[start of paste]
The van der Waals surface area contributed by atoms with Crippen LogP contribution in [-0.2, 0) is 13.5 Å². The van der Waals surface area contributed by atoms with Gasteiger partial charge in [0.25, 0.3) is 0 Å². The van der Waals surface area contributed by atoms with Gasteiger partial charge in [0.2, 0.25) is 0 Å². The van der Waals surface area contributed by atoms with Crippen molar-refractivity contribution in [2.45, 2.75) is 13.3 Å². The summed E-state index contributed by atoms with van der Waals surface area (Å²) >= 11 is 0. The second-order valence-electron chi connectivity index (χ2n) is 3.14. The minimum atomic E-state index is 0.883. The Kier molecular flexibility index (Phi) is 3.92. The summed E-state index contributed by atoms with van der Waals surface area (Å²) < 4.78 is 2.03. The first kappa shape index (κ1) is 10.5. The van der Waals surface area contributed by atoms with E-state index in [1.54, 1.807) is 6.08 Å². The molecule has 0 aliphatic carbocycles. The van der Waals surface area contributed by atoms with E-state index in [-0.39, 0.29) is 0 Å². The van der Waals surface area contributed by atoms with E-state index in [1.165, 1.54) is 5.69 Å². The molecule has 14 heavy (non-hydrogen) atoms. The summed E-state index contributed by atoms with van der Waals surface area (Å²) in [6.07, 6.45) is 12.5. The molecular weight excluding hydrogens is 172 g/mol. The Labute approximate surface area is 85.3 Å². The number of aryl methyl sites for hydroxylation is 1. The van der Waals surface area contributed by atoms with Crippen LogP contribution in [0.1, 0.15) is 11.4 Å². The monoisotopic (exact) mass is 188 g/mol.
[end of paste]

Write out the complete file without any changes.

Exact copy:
The van der Waals surface area contributed by atoms with Crippen LogP contribution in [-0.2, 0) is 13.5 Å². The van der Waals surface area contributed by atoms with Gasteiger partial charge in [0.25, 0.3) is 0 Å². The van der Waals surface area contributed by atoms with Gasteiger partial charge in [0.2, 0.25) is 0 Å². The van der Waals surface area contributed by atoms with Crippen molar-refractivity contribution in [2.45, 2.75) is 13.3 Å². The summed E-state index contributed by atoms with van der Waals surface area (Å²) >= 11 is 0. The second-order valence-electron chi connectivity index (χ2n) is 3.14. The minimum atomic E-state index is 0.883. The Kier molecular flexibility index (Phi) is 3.92. The summed E-state index contributed by atoms with van der Waals surface area (Å²) < 4.78 is 2.03. The first kappa shape index (κ1) is 10.5. The van der Waals surface area contributed by atoms with E-state index in [1.54, 1.807) is 6.08 Å². The molecule has 0 aliphatic carbocycles. The van der Waals surface area contributed by atoms with E-state index in [-0.39, 0.29) is 0 Å². The van der Waals surface area contributed by atoms with E-state index in [1.165, 1.54) is 5.69 Å². The molecule has 14 heavy (non-hydrogen) atoms. The summed E-state index contributed by atoms with van der Waals surface area (Å²) in [6.07, 6.45) is 12.5. The molecular weight excluding hydrogens is 172 g/mol. The Labute approximate surface area is 85.3 Å². The number of aryl methyl sites for hydroxylation is 1. The van der Waals surface area contributed by atoms with Crippen LogP contribution in [0.1, 0.15) is 11.4 Å². The monoisotopic (exact) mass is 188 g/mol.